Good Things:

  • I met a really interesting character at the gamestorm booth. We chatted a bit about opponent-finding at the booth. A couple days later, I was asked to help him set up an easel for a lecture he was giving. He recognized me as "the guy from The Code Zone", which surprised me (7000 people went by his booth, for cryin' out loud). His lecture on network gaming was easily the best I'd heard.
  • DirectDraw and DirectSound Retained Mode are good things. I dunno what "retained" means, but the DirectX folks seem to be putting two levels of support in all of their stuff. The "retained" modes are generally higher-level and easier to use. DirectDraw Retained Mode is basically a full sprite animation engine for DirectDraw. It features lotsa nice stuff like Z-ordered sprites, dirty rectangle management, and alpha channels on sprites. DirectSound Retained Mode adds the long-needed ability to play WAV files directly, without having to stream the file into a buffer first.
  • I bumped into Frank Yerrace, one of my old co-workers from the old Tandy days. He's now at Microsoft, working on their sound stuff.

Bad Things:

  • Pirhana Publishing pretty much dismissed my product out-of-hand, despite their newsgroup solicitation for products. They flipped through my little press-kit (1 page description, four pages of screen shots, one CD), and said that they were looking more for large-scale strategy games than "small stuff".
  • I'm certain that this is a foregone conclusion, but the expo floor was more of an obnoxious show of dollars than a place to meet with companies. The best example was HEAT.NET, who handed me a T-shirt when I asked them how to add game content to their service. I kindly offered to trade the T-shirt for an answer to the question, but all I got was a business card and a suggestion that I call next week.

Cool stuff I ended up getting:

  • A Diamond Stealth II video card. It was a freebie given away for attending a seminar about the Intel i740 chip. Haven't installed it yet. It had some really nice statistical features that would let you tune your 3D games. Won't do me any good, but it'll probably run games well.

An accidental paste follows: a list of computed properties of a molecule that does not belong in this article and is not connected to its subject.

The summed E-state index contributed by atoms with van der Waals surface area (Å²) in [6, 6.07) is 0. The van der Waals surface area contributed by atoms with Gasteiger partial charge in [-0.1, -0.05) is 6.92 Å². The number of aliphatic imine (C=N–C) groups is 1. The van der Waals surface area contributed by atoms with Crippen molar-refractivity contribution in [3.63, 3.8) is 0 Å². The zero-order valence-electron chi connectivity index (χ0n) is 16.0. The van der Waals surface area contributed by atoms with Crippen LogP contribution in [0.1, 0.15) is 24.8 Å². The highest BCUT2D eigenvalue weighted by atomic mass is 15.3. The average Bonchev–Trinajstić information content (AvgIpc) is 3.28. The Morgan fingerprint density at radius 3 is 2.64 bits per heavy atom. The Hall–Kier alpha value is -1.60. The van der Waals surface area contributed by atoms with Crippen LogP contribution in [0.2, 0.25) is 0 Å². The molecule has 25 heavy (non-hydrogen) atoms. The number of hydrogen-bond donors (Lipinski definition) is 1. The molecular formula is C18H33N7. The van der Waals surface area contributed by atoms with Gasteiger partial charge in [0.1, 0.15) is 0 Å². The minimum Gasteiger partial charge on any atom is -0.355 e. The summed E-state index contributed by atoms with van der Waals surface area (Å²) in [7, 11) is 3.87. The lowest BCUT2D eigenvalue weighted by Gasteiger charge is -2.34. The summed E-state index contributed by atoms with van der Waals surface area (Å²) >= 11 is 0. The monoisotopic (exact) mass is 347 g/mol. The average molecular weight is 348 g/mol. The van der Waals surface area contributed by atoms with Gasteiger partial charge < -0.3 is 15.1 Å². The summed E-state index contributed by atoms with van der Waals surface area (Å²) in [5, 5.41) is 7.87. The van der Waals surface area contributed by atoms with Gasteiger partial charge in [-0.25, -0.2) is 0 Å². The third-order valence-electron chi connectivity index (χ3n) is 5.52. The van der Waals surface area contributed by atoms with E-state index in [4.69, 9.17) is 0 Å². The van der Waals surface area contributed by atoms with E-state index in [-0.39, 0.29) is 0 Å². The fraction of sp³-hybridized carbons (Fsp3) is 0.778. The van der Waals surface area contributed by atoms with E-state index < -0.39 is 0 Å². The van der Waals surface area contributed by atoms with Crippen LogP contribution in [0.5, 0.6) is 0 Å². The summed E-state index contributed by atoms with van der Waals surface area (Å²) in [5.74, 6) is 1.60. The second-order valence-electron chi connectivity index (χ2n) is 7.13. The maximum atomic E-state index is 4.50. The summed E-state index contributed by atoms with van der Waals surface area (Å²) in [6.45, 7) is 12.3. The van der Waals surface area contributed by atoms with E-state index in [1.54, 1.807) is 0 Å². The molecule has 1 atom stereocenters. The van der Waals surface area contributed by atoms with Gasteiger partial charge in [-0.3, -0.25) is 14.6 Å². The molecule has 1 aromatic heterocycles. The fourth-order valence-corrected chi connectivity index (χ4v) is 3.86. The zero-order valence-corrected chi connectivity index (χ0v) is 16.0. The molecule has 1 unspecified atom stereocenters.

• A Microsoft Sidewinder joystick. I got this at MS's hospitality suite. I could've gotten the force-feedback model, but you had to go through all kinds of hoop-jumping to get it.
  • Autographed CD's from The Fat Man. I had to buy the CD's, but I wasn't there just to scam free stuff (unlike 75% of my colleagues). I'm listening to one now, and they actually work as a real band --sort of a synth-version of TMBG.
  • A Hardwood Solitaire CD. I really respected these guys. They're just a little company with some really nice shareware solitaire games. They were running a hospitality suite, giving away games, mouse pads, and soda pop, just trying to get their name out. I mentioned that I was one of their competitors, and I talked to 'em for a bit, finally leaving 'em with a copy of my games.
  • Lots of key chains, squishy balls, plastic toys, pens, and CD's with SDK's of every kind.


  • The 3D market is ripe for a well-deserved "correction", to use the stock market's vernacular. The hot topic, nay the only topic, of the show was 3D. Fully 95% of the booths in the expo hall were either for 3D hardware or 3D software. There were at least a dozen companies dedicated just to modeling and animating human figures. The entire conference seemed to be geared towards its attendees (18-40 year old males). The only ray of hope was during a conference about trends in the market when one of my colleagues loudly commented that zero of the top-5 PC games are 3D, and that while folks are working on the latest run-around-in-halls shooter, Deer Hunter is clobbering them on the shelves! At least one other viewer loudly concurred that people are having such a love affair with the technology that they're ignoring the market.
  • John Romero is an annoying little egotistical dwarf. At one point, I was talking to the brother of Ken Williams (of Sierra fame) about their new opponent-finding service, won.net. Suddenly, this little creep with a Daikatana shirt shoves his way between us, trying to get Ken Williams' phone number. My roommates and I made fun of him and his "you will be my bitch" joystick ad for the rest of the week.